The President discussed religious freedom and the treatment of the Coptic community during his meeting with President al-Sisi during the UN General Assembly meetings in September.  U.S. officials, including the Vice President, the Secretary of State, Charge d’Affaires, visiting senior-level delegations from Washington, and embassy and consulate general officials met with government officials to underscore the importance of religious freedom and equal protection of all citizens before the law.  In meetings with high-level officials at the Ministries of Foreign Affairs, Education, Justice, Awqaf, and Interior, embassy and consulate general officers and visiting U.S. officials emphasized the U.S. commitment to religious freedom and raised a number of key issues, including attacks on Christians, recognition of Baha’is and Jehovah’s Witnesses, the rights of Shia Muslims to perform religious rituals publicly, and the discrimination and religious freedom abuses resulting from official religious designations on national identity and other official documents.

Indonesia

Executive Summary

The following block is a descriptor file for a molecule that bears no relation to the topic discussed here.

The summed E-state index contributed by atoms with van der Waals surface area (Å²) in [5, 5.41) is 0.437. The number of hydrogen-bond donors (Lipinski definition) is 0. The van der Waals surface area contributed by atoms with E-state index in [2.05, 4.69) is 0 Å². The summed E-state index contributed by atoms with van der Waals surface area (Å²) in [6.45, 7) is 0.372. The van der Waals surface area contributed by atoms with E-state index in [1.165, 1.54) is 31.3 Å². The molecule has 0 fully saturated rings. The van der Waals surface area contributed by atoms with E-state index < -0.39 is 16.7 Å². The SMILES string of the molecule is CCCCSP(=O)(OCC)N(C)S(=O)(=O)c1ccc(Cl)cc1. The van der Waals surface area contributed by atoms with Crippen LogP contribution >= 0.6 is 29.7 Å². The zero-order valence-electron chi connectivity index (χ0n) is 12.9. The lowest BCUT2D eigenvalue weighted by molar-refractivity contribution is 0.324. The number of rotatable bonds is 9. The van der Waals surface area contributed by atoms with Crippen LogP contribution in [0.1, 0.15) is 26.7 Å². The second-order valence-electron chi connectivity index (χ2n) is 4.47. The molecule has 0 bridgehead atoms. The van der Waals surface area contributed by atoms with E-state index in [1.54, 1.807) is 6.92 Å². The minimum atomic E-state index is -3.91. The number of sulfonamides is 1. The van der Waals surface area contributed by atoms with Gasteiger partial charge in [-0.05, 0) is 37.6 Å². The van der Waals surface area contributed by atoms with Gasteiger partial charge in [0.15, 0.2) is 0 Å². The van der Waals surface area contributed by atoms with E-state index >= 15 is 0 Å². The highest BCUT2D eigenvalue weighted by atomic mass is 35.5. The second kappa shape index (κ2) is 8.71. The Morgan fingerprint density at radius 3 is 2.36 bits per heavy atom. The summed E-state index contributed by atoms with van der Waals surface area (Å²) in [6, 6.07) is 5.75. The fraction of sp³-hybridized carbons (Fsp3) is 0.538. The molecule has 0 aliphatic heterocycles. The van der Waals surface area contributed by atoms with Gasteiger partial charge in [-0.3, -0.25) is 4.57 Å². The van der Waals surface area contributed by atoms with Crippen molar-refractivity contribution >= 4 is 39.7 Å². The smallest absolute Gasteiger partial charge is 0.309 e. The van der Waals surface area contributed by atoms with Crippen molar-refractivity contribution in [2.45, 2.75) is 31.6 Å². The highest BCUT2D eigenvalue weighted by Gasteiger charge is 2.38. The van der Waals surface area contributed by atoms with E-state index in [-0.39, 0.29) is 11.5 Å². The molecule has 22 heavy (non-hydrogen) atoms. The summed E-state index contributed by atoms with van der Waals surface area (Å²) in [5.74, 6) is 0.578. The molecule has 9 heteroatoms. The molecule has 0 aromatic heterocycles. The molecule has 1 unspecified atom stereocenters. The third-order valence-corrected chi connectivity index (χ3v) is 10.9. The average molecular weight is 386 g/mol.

The constitution guarantees freedom of religion and the right to worship according to one’s own beliefs but states citizens must accept restrictions established by law to protect the rights of others and to satisfy “just demands based upon considerations of morality, religious values, security, and public order in a democratic society.”  In separate incidents, four persons received prison sentences ranging from 16 months to five years for violations of blasphemy laws.  In Medan, a court sentenced an ethnic Chinese woman to 18 months in prison after she complained about the loudspeaker volume of a neighborhood mosque.  In July the Constitutional Court dismissed a petition brought by members of the Ahmadi Muslim religious community to revoke the blasphemy law.  In Aceh, authorities continued to carry out public canings for sharia violations, such as selling alcohol, gambling, and extramarital affairs.  The governor issued a directive to end canings in public, over the strong objections of others in the government and society.  The directive remained in effect, but no districts enforced it, due in part to the arrest and detention of the governor.  Some local governments imposed local laws and regulations restricting religious freedom, such as local regulations banning Shia or Ahmadi Islamic practice.  Ahmadi Muslims again reported incidents of forced conversion and discrimination.  Media and human rights groups reported in December that Jakarta’s Prosecution Office launched a smartphone app called Smart Pakem allowing citizens to file heresy or blasphemy reports against groups with what the government considers unofficial or unorthodox religious practices.  Religious groups outside the six government-recognized religions (Catholicism, Protestantism, Hinduism, Buddhism, Confucianism, and Islam, the latter widely interpreted by the government and society to mean Sunni Islam), reported issues with identifying their religion on their national identification cards (KTPs), although a 2017 Constitutional Court ruling allows for such a listing.  There were again instances in which local governments and police acceded to the demands of groups, such as the Islam Defender’s Front (FPI), Islamic Community Forum (FUI), Islamic Jihad Front (FJI), and the Indonesian Mujahideen Council (MMI), called “intolerant groups” in the media, to close houses of worship for permit violations or otherwise restrict the rights of minority religious groups.  In September large protests erupted in Jambi, Sumatra, after officials there closed three Christian churches for not obtaining the appropriate permits.  Both the central and local governments included elected and appointed officials from minority religious groups, and elected politicians from religious minorities served in majority Muslim districts.  There was one Shia member of the national legislature.